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IPOs 2018: “A healthy IPO market”

05 Dec 2018

IPOs 2018: “A healthy IPO market”

Renata Bandov, responsible for Pre-IPO & Capital Markets at Deutsche Börse, speaks about the IPO year 2018 in an interview.

Ms. Bandov, what is your assessment of the IPO year 2018?

Renata Bandov, Head of Pre-IPO & Capital Markets

Based on the issue volume, we had one of the best years for IPOs in Frankfurt since the turn of the millennium – even though some issuers postponed their IPO at short notice in the second half of the year due to the difficult market environment. Nevertheless, we are developing more positively than the global IPO market. The number of IPOs worldwide currently is tending to decline.

The total of 19 IPOs were very different, both in terms of the motives for companies coming to the Frankfurt Stock Exchange and the sectors involved. That speaks for a healthy IPO market. Starting with the two heavyweights Siemens Healthineers and DWS, both of which are spin-offs from DAX corporations, through technology companies such as AKASOL, which want to finance international growth, to Knorr-Bremse, which was primarily concerned with succession planning in a family-owned company.

However, the IPO market in Germany still faces major challenges.

A major challenge remains to improve the conditions in the capital market. The IPO must become more attractive in Germany – also from an investor's point of view. To achieve this, all those involved must work closely together: Politics, associations, investors and companies. Possible measures include, for example, tax incentives for employee shareholdings or venture capital investments through capital collection agencies. Many countries are already further ahead in this respect. Look at the UK or Italy for example, where longer-term investments by private investors with tax advantages are favoured. This has a direct positive impact on the IPO market – and thus on the healthy development of the real economy.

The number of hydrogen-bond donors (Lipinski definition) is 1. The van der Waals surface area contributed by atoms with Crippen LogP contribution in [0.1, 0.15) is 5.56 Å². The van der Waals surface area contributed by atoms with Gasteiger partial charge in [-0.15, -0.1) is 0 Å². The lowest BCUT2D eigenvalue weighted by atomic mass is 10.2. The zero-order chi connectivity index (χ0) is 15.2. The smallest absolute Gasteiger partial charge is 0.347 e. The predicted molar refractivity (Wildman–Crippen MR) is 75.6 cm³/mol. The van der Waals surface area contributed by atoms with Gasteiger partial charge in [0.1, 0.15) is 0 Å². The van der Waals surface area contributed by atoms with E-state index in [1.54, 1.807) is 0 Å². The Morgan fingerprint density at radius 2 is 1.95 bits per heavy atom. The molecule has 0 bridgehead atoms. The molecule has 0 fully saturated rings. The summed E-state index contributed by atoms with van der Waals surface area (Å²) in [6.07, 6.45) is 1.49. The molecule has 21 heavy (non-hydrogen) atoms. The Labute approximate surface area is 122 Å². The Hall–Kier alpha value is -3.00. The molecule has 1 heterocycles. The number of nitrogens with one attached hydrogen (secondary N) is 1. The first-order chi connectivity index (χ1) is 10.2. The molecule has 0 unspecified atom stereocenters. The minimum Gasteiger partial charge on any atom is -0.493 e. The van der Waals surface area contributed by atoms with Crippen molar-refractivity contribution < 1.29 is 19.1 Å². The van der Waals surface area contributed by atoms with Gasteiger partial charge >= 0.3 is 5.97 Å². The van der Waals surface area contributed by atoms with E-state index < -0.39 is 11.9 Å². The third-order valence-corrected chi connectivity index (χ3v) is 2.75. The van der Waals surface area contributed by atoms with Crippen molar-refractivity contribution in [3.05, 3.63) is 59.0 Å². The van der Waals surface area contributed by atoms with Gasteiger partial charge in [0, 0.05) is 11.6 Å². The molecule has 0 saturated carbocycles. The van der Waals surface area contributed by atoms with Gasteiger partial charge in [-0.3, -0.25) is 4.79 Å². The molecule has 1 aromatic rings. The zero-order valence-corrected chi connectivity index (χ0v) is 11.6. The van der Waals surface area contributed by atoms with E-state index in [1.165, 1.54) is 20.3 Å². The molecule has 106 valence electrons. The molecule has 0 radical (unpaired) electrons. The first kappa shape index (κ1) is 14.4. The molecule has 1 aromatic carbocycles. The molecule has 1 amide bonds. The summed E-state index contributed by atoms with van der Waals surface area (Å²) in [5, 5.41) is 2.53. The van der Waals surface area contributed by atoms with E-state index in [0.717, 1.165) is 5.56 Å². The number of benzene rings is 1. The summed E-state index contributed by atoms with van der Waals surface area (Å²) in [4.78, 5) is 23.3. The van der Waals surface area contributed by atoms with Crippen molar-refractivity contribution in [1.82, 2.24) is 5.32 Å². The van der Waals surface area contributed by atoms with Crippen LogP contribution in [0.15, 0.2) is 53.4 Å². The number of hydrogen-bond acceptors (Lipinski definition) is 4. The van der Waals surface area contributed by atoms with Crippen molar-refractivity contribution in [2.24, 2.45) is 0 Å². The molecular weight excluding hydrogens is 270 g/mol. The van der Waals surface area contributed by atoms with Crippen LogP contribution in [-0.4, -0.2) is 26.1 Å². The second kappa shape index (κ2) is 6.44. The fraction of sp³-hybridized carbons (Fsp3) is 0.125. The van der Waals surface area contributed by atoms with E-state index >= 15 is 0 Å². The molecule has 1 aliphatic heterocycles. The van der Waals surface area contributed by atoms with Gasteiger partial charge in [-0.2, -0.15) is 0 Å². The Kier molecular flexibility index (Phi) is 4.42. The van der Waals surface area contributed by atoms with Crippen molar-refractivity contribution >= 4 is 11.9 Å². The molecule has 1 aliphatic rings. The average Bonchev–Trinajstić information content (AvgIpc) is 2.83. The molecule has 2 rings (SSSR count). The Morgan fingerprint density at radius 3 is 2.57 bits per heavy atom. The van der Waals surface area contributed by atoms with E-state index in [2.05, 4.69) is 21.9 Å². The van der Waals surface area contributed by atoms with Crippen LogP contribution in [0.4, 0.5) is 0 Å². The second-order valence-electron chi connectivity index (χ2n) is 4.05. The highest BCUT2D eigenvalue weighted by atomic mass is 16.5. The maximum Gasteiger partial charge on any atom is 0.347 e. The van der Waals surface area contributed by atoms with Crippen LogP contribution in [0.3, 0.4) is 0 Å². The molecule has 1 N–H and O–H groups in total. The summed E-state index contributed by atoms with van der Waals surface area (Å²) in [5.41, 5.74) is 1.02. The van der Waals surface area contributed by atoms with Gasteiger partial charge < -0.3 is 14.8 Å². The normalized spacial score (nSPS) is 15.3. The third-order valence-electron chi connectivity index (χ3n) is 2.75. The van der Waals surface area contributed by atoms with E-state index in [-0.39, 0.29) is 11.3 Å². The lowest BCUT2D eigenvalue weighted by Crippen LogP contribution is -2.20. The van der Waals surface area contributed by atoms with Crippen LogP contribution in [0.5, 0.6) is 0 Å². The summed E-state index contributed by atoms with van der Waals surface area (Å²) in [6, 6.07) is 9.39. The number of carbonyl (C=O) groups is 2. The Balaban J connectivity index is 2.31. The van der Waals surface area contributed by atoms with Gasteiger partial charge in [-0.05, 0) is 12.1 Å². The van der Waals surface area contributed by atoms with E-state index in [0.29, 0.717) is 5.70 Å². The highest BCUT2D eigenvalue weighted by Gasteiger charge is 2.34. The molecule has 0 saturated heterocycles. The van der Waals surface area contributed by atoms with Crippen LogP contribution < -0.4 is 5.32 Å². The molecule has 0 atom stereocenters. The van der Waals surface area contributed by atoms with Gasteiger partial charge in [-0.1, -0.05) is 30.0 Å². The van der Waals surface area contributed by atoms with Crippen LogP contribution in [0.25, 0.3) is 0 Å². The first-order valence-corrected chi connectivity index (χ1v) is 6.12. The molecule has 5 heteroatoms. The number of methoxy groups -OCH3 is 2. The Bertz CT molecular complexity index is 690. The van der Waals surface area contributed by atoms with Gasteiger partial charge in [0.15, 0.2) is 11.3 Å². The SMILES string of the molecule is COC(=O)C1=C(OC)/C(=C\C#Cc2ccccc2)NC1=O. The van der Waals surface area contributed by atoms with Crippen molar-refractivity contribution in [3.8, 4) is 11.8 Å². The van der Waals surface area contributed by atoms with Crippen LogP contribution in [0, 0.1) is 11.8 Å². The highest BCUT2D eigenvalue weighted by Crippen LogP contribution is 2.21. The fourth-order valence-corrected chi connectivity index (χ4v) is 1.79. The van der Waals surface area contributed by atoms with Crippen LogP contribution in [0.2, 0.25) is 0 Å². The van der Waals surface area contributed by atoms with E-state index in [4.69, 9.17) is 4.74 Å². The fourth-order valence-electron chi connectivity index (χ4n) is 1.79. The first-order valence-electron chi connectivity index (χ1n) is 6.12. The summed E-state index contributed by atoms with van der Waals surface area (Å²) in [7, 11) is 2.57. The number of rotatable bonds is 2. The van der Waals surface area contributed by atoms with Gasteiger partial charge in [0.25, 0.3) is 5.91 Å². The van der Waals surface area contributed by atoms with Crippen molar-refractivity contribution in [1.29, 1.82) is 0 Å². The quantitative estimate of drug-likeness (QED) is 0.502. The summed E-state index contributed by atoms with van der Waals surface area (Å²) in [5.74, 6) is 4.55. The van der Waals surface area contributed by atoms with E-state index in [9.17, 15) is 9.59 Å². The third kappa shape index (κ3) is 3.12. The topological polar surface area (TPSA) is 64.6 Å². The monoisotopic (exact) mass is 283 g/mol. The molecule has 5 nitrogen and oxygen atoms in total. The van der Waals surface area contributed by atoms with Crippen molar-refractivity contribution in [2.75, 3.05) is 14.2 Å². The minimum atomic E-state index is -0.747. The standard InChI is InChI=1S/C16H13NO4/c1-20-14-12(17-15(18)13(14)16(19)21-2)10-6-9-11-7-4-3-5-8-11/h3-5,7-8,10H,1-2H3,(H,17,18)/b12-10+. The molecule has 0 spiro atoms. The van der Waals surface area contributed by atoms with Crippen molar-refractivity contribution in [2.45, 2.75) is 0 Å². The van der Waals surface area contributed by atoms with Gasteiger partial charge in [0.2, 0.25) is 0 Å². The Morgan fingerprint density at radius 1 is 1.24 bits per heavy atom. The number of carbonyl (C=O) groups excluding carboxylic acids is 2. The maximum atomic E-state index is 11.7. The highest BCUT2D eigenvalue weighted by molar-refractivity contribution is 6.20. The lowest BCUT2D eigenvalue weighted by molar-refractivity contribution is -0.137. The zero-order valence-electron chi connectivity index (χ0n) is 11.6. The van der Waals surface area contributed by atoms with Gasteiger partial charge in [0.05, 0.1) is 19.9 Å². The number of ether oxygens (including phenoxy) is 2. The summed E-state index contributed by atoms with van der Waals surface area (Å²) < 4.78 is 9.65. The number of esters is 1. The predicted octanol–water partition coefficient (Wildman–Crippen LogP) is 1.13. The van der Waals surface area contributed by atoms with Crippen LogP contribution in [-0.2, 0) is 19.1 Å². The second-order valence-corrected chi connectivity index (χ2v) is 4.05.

Is the lack of equity culture also a problem?

Compared to other industrial nations, the German equity culture is relatively weak. There are many reasons for this. In our opinion, however, it is not just a question of attracting more private investors to IPOs. The promotion of the equity culture is more holistic and it is first and foremost about dealing with the topic of equity investment and being able to make informed decisions. And to ensure that this is the case, Deutsche Börse is making a considerable effort to impart financial knowledge – currently, for example, with the expansion of the Visitor Centre in the Frankfurt trading hall, a new digital learning platform or the important requirement to include the subject business in the curriculum.

The fundamental understanding of economic relationships and causalities puts us in a position to form our own independent judgement and perhaps to recognise that shares can and should be an important part of our retirement provision and asset accumulation.

What role do private investors play in an IPO?

We think it is important that investors also have the opportunity to be involved from the very beginning of the IPO. No one should be excluded here. We have strengthened the fact that additional investor groups can participate in a share subscription at all with our still relatively young subscription functionality DirectPlace: family offices, semi-professional investors, asset managers but also private investors can now place purchase orders on Börse Frankfurt during the subscription phase via their custodian bank in addition to institutional investors. This in turn is a good opportunity for issuers to expand their investor base.  

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